However, the majority of training is based around the gumbup (sword method) forms. These forms can be executed with mokgum, kagum (blunt metal swords, with appropriate form), and jingum (live swords, similar to the katana). Practitioners above about 5th gup are expected to purchase and at least periodically use the kagum, and generally, ony dan are permitted to use jingum during regular training.
     
  4. Daniel Sullivan

    Daniel Sullivan Grandmaster

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    Christopher,

    When you say jingum and call it a live sword, do you mean sharp?

    Just curious.

    Daniel
     
  5. cdunn

    cdunn 2nd Black Belt

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    Yes. Jingum is the sharpened weapon, ready for cutting. Bamboo / Straw cutting is also a part of the curriculum. They are somewhat rare on the dojang floor, mostly due to expense. The Federation took a hard line about what swords are allowed at Federation events, at least in North America, as they had a rash of broken cheapy swords, and many, but not all, dojangs have followed suit.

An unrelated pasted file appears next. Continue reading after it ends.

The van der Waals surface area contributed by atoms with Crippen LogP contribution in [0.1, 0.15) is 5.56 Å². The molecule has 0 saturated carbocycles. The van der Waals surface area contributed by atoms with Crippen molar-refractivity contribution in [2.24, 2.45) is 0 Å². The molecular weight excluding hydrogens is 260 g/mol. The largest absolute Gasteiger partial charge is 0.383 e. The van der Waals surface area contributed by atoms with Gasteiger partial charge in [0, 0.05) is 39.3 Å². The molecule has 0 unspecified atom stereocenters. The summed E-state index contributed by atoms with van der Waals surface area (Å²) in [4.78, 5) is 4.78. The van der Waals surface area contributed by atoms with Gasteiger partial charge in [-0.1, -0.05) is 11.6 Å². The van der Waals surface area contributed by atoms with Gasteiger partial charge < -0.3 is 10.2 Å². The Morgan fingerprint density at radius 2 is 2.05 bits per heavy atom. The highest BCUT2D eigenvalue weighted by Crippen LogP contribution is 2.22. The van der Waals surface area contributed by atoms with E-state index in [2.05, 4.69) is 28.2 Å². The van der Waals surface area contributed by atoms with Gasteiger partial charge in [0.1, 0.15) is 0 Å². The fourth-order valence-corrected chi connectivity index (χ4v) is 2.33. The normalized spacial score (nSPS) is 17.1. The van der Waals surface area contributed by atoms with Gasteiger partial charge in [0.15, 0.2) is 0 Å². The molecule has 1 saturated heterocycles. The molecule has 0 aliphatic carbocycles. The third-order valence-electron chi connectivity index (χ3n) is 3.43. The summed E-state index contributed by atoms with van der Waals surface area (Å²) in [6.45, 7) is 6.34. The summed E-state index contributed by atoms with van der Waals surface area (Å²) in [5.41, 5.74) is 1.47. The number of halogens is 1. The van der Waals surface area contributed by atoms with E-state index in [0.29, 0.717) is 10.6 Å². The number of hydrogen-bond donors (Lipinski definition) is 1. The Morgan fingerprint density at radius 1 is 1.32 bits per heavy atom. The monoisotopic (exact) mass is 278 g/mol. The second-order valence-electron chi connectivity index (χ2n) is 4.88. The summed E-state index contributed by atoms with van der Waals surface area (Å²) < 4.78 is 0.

6. shieldg

    shieldg White Belt

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    Thank you for the answers, both of you are helpful. I am refering to kumdo. Btw, are both Kumdo and Haedong gumdo korean martial arts? Are both influenced by kendo or are they both soley based on korean origins?
     
  7. cdunn

    cdunn 2nd Black Belt